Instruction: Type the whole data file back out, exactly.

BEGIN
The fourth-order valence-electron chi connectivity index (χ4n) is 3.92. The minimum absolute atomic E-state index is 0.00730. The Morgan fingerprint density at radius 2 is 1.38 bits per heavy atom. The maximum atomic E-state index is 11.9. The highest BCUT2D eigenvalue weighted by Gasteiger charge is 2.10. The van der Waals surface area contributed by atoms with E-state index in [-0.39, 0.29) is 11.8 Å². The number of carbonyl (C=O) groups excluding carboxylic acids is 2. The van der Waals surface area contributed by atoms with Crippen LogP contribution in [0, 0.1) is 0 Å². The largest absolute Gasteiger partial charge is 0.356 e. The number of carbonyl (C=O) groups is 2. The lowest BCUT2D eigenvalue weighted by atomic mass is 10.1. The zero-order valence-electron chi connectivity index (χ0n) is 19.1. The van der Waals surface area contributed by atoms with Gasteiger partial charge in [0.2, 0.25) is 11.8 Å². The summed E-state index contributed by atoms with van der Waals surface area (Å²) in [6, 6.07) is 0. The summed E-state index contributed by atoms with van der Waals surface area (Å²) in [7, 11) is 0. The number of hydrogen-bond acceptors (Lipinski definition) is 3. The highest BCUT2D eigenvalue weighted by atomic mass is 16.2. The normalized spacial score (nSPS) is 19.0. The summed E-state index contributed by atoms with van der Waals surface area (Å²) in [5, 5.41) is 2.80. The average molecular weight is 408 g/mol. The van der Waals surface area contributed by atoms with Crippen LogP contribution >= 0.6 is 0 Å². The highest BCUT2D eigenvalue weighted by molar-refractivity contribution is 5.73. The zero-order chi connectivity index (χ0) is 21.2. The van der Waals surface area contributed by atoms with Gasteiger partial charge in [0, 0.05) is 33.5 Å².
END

The fourth-order valence-electron chi connectivity index (χ4n) is 3.92. The minimum absolute atomic E-state index is 0.00730. The Morgan fingerprint density at radius 2 is 1.38 bits per heavy atom. The maximum atomic E-state index is 11.9. The highest BCUT2D eigenvalue weighted by Gasteiger charge is 2.10. The van der Waals surface area contributed by atoms with E-state index in [-0.39, 0.29) is 11.8 Å². The number of carbonyl (C=O) groups excluding carboxylic acids is 2. The van der Waals surface area contributed by atoms with Crippen LogP contribution in [0, 0.1) is 0 Å². The largest absolute Gasteiger partial charge is 0.356 e. The number of carbonyl (C=O) groups is 2. The lowest BCUT2D eigenvalue weighted by atomic mass is 10.1. The zero-order valence-electron chi connectivity index (χ0n) is 19.1. The van der Waals surface area contributed by atoms with Gasteiger partial charge in [0.2, 0.25) is 11.8 Å². The summed E-state index contributed by atoms with van der Waals surface area (Å²) in [6, 6.07) is 0. The summed E-state index contributed by atoms with van der Waals surface area (Å²) in [7, 11) is 0. The number of hydrogen-bond acceptors (Lipinski definition) is 3. The highest BCUT2D eigenvalue weighted by atomic mass is 16.2. The normalized spacial score (nSPS) is 19.0. The summed E-state index contributed by atoms with van der Waals surface area (Å²) in [5, 5.41) is 2.80. The average molecular weight is 408 g/mol. The van der Waals surface area contributed by atoms with Crippen LogP contribution >= 0.6 is 0 Å². The highest BCUT2D eigenvalue weighted by molar-refractivity contribution is 5.73. The zero-order chi connectivity index (χ0) is 21.2. The van der Waals surface area contributed by atoms with Gasteiger partial charge in [0, 0.05) is 33.5 Å².